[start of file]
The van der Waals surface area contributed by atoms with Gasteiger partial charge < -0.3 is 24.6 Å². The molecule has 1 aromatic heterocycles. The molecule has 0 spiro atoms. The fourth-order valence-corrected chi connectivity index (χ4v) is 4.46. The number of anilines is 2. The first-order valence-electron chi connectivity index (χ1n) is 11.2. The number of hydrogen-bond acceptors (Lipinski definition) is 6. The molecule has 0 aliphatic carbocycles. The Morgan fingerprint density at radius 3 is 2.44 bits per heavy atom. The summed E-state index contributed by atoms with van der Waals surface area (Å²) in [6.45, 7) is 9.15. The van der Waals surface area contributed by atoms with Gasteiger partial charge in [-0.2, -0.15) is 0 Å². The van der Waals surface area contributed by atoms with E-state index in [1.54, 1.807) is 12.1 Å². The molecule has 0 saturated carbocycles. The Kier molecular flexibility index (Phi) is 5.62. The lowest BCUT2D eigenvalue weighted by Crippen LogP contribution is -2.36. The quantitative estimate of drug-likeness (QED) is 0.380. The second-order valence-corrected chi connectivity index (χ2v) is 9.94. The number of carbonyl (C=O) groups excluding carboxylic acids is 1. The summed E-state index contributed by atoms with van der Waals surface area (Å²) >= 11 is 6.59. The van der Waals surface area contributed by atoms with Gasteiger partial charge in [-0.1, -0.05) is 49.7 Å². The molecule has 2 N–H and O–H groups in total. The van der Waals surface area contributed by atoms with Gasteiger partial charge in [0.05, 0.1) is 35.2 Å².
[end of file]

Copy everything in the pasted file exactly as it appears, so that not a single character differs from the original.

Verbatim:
The van der Waals surface area contributed by atoms with Gasteiger partial charge < -0.3 is 24.6 Å². The molecule has 1 aromatic heterocycles. The molecule has 0 spiro atoms. The fourth-order valence-corrected chi connectivity index (χ4v) is 4.46. The number of anilines is 2. The first-order valence-electron chi connectivity index (χ1n) is 11.2. The number of hydrogen-bond acceptors (Lipinski definition) is 6. The molecule has 0 aliphatic carbocycles. The Morgan fingerprint density at radius 3 is 2.44 bits per heavy atom. The summed E-state index contributed by atoms with van der Waals surface area (Å²) in [6.45, 7) is 9.15. The van der Waals surface area contributed by atoms with Gasteiger partial charge in [-0.2, -0.15) is 0 Å². The van der Waals surface area contributed by atoms with E-state index in [1.54, 1.807) is 12.1 Å². The molecule has 0 saturated carbocycles. The Kier molecular flexibility index (Phi) is 5.62. The lowest BCUT2D eigenvalue weighted by Crippen LogP contribution is -2.36. The quantitative estimate of drug-likeness (QED) is 0.380. The second-order valence-corrected chi connectivity index (χ2v) is 9.94. The number of carbonyl (C=O) groups excluding carboxylic acids is 1. The summed E-state index contributed by atoms with van der Waals surface area (Å²) >= 11 is 6.59. The van der Waals surface area contributed by atoms with Gasteiger partial charge in [-0.1, -0.05) is 49.7 Å². The molecule has 2 N–H and O–H groups in total. The van der Waals surface area contributed by atoms with Gasteiger partial charge in [0.05, 0.1) is 35.2 Å².